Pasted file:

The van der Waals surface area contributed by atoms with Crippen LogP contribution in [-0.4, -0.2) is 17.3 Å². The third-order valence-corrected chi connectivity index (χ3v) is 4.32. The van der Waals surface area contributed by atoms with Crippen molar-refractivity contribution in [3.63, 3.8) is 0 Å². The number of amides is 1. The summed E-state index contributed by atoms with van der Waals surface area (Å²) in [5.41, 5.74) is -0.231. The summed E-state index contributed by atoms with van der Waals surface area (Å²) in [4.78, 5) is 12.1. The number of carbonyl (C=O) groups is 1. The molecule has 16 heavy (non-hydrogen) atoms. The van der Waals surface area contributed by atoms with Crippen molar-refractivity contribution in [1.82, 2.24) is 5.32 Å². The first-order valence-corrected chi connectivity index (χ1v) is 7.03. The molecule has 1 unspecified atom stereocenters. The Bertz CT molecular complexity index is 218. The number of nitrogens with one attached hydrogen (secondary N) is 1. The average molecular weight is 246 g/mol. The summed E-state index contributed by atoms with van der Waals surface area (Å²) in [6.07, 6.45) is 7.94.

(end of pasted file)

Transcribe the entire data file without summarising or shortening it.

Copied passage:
The van der Waals surface area contributed by atoms with Crippen LogP contribution in [-0.4, -0.2) is 17.3 Å². The third-order valence-corrected chi connectivity index (χ3v) is 4.32. The van der Waals surface area contributed by atoms with Crippen molar-refractivity contribution in [3.63, 3.8) is 0 Å². The number of amides is 1. The summed E-state index contributed by atoms with van der Waals surface area (Å²) in [5.41, 5.74) is -0.231. The summed E-state index contributed by atoms with van der Waals surface area (Å²) in [4.78, 5) is 12.1. The number of carbonyl (C=O) groups is 1. The molecule has 16 heavy (non-hydrogen) atoms. The van der Waals surface area contributed by atoms with Crippen molar-refractivity contribution in [1.82, 2.24) is 5.32 Å². The first-order valence-corrected chi connectivity index (χ1v) is 7.03. The molecule has 1 unspecified atom stereocenters. The Bertz CT molecular complexity index is 218. The number of nitrogens with one attached hydrogen (secondary N) is 1. The average molecular weight is 246 g/mol. The summed E-state index contributed by atoms with van der Waals surface area (Å²) in [6.07, 6.45) is 7.94.